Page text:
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Tcp Compact Fluorescents


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#1 Anna Uio

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Posted 31 January 2009 - 08:11 PM

Hi all,

Anybody have any experience using Tcp compact fluorescents as light sources? I saw some Par30 4100K in a shop window a liked the color and light, so I asked the owner what they were. On the web I then saw they have a variety of color temperatures.

Cheers,
Anna
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#2 Patrick Nuse

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Posted 31 January 2009 - 09:27 PM

Hi all,

Anybody have any experience using Tcp compact fluorescents as light sources? I saw some Par30 4100K in a shop window a liked the color and light, so I asked the owner what they were. On the web I then saw they have a variety of color temperatures.

Cheers,
Anna


I took some digital stills using a compact flourescent. It is 5500K and 27W about 100W incandescent equivalent. The rendering is surprisingly good. This was just a "daylight" bulb from Home Depot. B&H photo sells fixtures with fluorescents of much higher wattages.
The biggest Ive seen is 105W which is equivalent to about a 500W halogen. I imagine they would look equally great for video.
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#3 John Crow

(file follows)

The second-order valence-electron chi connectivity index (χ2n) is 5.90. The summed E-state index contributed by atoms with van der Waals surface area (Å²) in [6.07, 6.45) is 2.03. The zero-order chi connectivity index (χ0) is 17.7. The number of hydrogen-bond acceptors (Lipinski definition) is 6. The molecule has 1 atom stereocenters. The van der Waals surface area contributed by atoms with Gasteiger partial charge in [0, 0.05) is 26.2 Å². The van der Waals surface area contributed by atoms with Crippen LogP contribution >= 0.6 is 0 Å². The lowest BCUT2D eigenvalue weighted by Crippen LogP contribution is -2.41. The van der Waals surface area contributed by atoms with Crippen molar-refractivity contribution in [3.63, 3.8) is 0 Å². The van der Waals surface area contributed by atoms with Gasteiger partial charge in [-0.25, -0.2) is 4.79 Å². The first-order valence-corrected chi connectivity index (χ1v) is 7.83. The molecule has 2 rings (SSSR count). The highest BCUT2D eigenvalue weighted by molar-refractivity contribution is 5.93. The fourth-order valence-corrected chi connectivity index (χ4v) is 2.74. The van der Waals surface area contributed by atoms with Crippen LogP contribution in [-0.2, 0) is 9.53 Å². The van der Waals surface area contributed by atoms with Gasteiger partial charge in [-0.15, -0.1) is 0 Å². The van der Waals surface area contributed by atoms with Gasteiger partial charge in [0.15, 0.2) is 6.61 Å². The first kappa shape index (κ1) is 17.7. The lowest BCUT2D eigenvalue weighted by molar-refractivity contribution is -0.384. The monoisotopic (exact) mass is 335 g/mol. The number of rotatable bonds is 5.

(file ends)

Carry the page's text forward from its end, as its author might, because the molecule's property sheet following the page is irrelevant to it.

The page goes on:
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Posted 03 February 2009 - 02:35 AM

Good question. Does anybody know if flicker or color spikes are a problem with those, as they are with regular, non-Kino flourescents? I've never used one to light a scene, every time I've run into them they had to be removed anyway b/c we were using dimmers. And as long as we're on the subject, I've never really totally understood why Flourescents and HMIs go all crazy when you put them on dimmers. I'm sure it must have something to do with the voltage drop. Can anybody answer that more thoroughly?
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#4 John Baustian

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Posted 03 February 2009 - 02:01 PM

And as long as we're on the subject, I've never really totally understood why Flourescents and HMIs go all crazy when you put them on dimmers. I'm sure it must have something to do with the voltage drop. Can anybody answer that more thoroughly?



I'll give it a try.

HMIs and flourescents both convert electricity into light by the same basic principle, that of passing an electrical current through an ionized gas. The key word is ionized. Keeping the gas ionized requires maintaining the applied voltage within a particular range, while controlling the current. (Too much current can damage the lamp.) Dimming these lamps requires some specialized electronics, which is beyond the capability of most dimmers used for tungsten lamps.
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#5 Walter Graff

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Posted 03 February 2009 - 03:44 PM

Good question. Does anybody know if flicker or color spikes are a problem with those, as they are with regular, non-Kino flourescents? I've never used one to light a scene, every time I've run into them they had to be removed anyway b/c we were using dimmers. And as long as we're on the subject, I've never really totally understood why Flourescents and HMIs go all crazy when you put them on dimmers. I'm sure it must have something to do with the voltage drop. Can anybody answer that more thoroughly?


Dimmers don't change voltage, only cut the wave. Flouros and transformers can't be dimmed properly by cutting the wave and rather need changes in actual voltage.
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